The system consists of a range of sensors and which measure and record physical properties of in-place concrete, a reader which is used to communicate with sensors and comprehensive software solutions to effectively analyze job-site information and communicate that information effectively. This innovative design allows a single reader to be used simultaneously with an unlimited number of sensors.

    Features

    Maturity Sensing System utilizes – and optimizes – the maturity method, adopted as an industry standard by ASTM, ACI, NIST, and others, offering real advantages over traditional cylinder testing and other maturity products.

    • More accurate than lab- or field-cured PCC test specimens
    • Real-time data display for faster decisions. No waiting for 2, 3, or 7-day breaks.
    • Continuous measurement and recording of temperature
    • A complete system for worksite and office convenience
    • Rugged Sensors protected by casing and surrounding concrete
    • Easy data sharing to other devices like computer
    • Portable handheld for easy on-site data download anywhere, at any time. No need to carry computers around the job site

    How it is Used

    Before construction begins, a set of test specimens are cast, out of them some with the maturity sensors embedded, to plot the relationship between compressive strength and maturity (degrees Celsius – hours) for the specified mix design. At standard intervals – 1, 2, 4, 7, and 14 days – strength and maturity are measured. Results are presented graphically, known as “Calibration Curve”.

    How it Works

    Maturity Sensing System is a complete system, designed for convenience and ease of use. And it’s engineered to stand up to the rugged conditions of heavy construction sites.

    The system includes:

    A. Maturity Sensors / Loggers
    Maturity Sensors, contain a long-life battery, microprocessor, memory, and thermistor. Placed in concrete while casting, Sensors continuously calculate and store concrete maturity data. A tough casing protects the intelligent electronics inside.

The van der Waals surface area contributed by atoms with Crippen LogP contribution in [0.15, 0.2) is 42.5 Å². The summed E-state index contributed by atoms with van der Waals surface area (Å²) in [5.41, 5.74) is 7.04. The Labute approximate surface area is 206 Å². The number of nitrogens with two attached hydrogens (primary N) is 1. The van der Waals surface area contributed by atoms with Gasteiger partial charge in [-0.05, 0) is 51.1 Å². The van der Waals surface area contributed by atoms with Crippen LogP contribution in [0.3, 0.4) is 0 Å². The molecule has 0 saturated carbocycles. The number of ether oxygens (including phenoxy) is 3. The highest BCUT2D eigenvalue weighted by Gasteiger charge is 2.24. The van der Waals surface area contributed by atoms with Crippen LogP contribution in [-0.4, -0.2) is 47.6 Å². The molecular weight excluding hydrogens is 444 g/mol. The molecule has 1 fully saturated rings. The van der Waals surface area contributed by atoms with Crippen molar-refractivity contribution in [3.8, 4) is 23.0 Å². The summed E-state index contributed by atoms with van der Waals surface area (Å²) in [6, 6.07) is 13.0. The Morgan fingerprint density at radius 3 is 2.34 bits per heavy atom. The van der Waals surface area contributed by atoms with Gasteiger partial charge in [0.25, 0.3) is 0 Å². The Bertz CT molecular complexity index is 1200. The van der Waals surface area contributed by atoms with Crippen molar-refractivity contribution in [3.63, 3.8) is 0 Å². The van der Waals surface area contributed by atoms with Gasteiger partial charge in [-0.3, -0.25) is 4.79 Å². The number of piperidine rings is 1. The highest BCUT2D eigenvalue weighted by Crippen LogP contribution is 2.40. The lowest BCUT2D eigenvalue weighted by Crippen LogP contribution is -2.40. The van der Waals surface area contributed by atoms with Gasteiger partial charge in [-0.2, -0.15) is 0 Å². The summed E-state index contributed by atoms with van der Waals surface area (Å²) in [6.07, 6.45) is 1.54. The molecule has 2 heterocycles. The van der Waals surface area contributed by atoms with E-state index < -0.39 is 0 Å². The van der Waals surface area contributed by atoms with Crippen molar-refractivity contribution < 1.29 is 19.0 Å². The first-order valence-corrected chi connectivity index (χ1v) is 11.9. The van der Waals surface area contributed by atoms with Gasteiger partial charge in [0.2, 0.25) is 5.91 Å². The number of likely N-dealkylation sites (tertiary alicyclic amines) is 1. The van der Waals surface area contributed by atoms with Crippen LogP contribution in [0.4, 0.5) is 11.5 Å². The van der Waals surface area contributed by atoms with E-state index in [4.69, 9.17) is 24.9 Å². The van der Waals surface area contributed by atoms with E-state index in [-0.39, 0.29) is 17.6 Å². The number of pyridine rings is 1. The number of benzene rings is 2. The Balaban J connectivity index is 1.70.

B. Reader / Software
    The handheld Reader is used to communicate with embedded Sensors. Workers simply connect Sensors and use the Reader to view and download maturity data.


    4 easy steps to measure temperature or strength:

    Application

    Maturity Sensing System can be used to monitor the temperature profile of fresh and hardened concrete.

  • Roadway Paving/Patching - Know exactly when to allow for traffic
  • Bridges - Know when to strip formwork, remove shoring, and load structures, incrementally allow classes of traffic based on actual in-place strength
  • Midrise and high-rise buildings - Know when to remove formwork (shuttering), remove shoring/reshoring, and load structures
  • Mass Pours - Use real time strength information to determine safe temperature gradients
  • Precast Operations- Monitor element strengths to optimize processes and timing of shipments
  • Cold Weather - Cold weather can slow concrete strength gain tremendously. Maturity techniques determine actual in-place and accounts for environmental influences on strength gain
  • Post Tensioning - Optimize post tension timing like stressing, shuttering removal and reshoring scheduling
  • Form Stripping - Optimize the timing of form stripping operations in conventional construction
  • This can provide information on:

  • Hardening of concrete
  • Optimization of curing conditions
  • Monitoring on heating and cooling processes
  • Quality control in the field
  • Concrete maturity
  • Estimation of strength (ASTM C1074)
  • Concrete mix design optimization
  • Specification

    American Society for Testing and Materials (ASTM)

  • ASTM C 1074 - "Standard Practice for Estimating Concrete Strength by the Maturity Method"
  • ASTM C 918 - "Standard Test Method for Measuring Early-Age Compressive Strength and Projecting Later-Age Strength"
  • ASTM C 1064 - "Standard Test Method for Temperature of Freshly Mixed Hydraulic-Cement Concrete"

  • American Concrete Institute (ACI)

  • ACI 228.1R (Section 2.7) - "In-Place Methods to Estimate Concrete Strength"
  • ACI 306R - "Cold Weather Concreting"
  • ACI 318 - "Building Code Requirements for Structural Concrete"
  • R6.2 "Evaluation of concrete strength during construction may be demonstrated by field-cured test cylinders or other procedures approved by the building official such as: Maturity factor measurements and correlation in accordance with ASTM C 1074"
  • Resources